The spread of suffrage in the rest of the world:

New-Zealand   1893    Ceylon             1932

Australia          1902    (Sri Lanka)

Finland                        1906    Philippines       1937

Norway                        1913  Jamaica                        1944

Denmark          1915    France              1945

Soviet Union    1917    Italy                 1945

Britain              1918*  Japan               1945

Germany          1918    China               1949

Poland             1918    India                1949

Netherlands     1919    Mexico                        1952

Canada                        1920    Egypt               1956

U.S.A.              1920    Kenya              1964

Ireland             1922    Switzerland      1971

Brazil               1934    Jordan              1982

Women in Norway gained partial suffrage in 1907.
*British women aged 30 and over were granted the vote in 1918. In 1928 this was extended to women aged 21 and over.

As late as 2012 Saudi women were granted the right to vote for the first time. They were allowed to take part in the municipal elections of 2015 (elections does not happen often as Saudi Arabia is an absolute monarchy).   This was a huge victory for women’s rights in Saudi but a system of male guardianship makes it difficult for women to vote. Patriarchal societies are still a huge barrier and found specifically in countries that follow Sharia law. In Zanzibar 50 women were divorced during the 2015 elections for disobeying their husband’s orders not to vote.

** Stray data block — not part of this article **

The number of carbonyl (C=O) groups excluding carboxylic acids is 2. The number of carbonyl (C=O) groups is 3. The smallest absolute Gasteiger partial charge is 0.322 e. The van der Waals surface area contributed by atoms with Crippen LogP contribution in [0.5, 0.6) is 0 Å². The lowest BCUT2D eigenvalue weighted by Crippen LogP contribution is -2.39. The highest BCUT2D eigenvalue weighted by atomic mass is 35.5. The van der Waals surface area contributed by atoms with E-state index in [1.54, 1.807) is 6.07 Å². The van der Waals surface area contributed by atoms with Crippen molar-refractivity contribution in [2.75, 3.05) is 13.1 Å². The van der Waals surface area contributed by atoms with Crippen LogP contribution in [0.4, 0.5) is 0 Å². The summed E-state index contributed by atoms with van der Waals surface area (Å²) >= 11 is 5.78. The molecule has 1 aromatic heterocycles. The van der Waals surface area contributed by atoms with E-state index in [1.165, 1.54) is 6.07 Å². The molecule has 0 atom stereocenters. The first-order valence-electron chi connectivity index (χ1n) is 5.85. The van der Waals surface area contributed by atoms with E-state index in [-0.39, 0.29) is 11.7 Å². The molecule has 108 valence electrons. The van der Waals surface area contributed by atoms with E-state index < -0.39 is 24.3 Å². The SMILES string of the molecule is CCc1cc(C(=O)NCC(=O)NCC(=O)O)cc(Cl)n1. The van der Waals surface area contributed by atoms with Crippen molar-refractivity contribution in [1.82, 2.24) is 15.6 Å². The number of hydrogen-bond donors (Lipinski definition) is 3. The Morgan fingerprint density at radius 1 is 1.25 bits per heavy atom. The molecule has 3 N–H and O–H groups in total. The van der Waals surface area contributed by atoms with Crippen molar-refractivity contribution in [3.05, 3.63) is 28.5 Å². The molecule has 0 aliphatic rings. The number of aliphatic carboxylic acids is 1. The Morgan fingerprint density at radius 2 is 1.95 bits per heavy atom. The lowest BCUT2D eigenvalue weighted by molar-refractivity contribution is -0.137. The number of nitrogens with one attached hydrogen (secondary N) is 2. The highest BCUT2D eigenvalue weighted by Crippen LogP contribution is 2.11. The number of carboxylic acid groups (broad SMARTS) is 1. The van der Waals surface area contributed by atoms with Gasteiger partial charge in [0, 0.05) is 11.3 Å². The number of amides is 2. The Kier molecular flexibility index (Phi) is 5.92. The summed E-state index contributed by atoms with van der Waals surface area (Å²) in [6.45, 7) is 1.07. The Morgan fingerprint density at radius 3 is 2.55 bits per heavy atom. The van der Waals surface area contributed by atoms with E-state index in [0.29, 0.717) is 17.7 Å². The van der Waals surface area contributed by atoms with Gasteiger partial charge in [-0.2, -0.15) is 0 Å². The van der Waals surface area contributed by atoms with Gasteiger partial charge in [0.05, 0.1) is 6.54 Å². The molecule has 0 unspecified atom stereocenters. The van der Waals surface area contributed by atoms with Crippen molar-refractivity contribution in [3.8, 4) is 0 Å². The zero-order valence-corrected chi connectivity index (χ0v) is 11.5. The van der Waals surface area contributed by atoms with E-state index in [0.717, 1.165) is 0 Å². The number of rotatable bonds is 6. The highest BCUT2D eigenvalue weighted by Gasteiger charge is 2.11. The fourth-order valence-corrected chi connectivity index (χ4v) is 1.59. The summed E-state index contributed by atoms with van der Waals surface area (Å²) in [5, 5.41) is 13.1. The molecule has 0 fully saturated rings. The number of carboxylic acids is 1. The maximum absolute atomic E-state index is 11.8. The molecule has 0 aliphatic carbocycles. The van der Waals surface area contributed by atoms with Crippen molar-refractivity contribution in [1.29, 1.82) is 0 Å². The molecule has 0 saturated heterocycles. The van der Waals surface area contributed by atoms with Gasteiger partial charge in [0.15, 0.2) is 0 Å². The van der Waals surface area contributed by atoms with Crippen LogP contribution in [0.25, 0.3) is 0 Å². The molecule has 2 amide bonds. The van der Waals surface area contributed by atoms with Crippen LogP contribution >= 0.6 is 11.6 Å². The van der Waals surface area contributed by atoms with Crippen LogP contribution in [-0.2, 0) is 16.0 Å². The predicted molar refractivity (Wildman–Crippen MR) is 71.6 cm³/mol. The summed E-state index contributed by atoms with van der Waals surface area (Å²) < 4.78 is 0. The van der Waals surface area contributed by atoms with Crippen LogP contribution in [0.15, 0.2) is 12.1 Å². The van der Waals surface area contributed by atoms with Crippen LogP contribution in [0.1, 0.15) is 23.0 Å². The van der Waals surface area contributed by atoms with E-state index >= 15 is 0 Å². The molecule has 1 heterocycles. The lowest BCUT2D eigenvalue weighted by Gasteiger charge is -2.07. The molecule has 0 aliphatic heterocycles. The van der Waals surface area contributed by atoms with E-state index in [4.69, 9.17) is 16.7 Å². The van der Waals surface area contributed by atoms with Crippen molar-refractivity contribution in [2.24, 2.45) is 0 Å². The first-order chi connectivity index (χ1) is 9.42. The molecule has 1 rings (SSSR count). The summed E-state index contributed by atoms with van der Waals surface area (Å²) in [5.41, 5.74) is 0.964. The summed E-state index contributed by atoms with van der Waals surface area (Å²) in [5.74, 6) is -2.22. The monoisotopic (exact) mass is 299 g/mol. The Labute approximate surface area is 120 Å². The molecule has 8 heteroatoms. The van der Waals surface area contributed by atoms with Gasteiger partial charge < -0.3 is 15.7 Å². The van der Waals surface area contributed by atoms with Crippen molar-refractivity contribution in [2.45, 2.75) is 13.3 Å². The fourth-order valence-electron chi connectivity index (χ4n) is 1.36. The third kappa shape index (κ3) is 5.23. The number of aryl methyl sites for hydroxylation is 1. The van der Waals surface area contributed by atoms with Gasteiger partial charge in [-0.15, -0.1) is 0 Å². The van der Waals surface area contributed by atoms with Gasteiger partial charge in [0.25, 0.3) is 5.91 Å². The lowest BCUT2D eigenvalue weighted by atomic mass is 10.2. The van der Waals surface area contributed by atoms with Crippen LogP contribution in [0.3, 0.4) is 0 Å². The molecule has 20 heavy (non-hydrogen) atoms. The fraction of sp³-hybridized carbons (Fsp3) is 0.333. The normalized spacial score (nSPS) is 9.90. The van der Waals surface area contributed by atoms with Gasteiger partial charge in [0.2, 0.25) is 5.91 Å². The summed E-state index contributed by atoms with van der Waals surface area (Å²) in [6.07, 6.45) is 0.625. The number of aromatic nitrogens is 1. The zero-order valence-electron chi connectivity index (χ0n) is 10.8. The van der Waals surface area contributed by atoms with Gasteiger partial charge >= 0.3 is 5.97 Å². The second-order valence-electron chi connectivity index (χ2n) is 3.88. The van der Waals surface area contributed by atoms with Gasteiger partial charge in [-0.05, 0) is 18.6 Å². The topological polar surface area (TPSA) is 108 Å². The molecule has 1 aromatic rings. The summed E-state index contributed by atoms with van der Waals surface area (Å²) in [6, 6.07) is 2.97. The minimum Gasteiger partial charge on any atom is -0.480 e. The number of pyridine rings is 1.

The textile collection of the National Museum houses a number of valuable items that belonged to Emily Hobhouse and Sophie Leviseur. In the document collection a handwritten letter by Olive Schreiner in 1898 to a Mrs. Ross is preserved.

References:

Botes, M. 2019. Rachel Thoka – A forgotten heroine and leader. Culna 73. pp. 12-13.

Brits, E. 2016. Emily Hobhouse. GeliefdeVerraaier. NB Publishers. Cape Town.

Here are the countries where it’s still really difficult for women to vote. https://graziadaily.co.uk/life/real-life/countries-where-women-can-t-vote/

History of Women’s struggle in South Africa.South African History Online. https://www.sahistory.org.za/article/history-womens-struggle-south africa.

Langenhoven, G.J. 1909. The Female Franchise and the Native Franchise.The State Vol. II. pp. 58-65.

Lund, R. 2008. Olive Schreiner a woman of conscience, compassion and courage. ToGoTo Vol. 23 June/July 20018. pp. 40-42.

Schreiner, O. 1975.The Story of an African Farm.AD Donker Publishers. Johannesburg.

The South African Woman’s Who’s Who. 1938. Johannesburg.

Van Heerden, P. 1963. Kerssnuitsels.Tafelberg Publishers. Cape Town.

Notes:      In this text the word Bantu is only used within its original historical context

Sudre Havenga
Author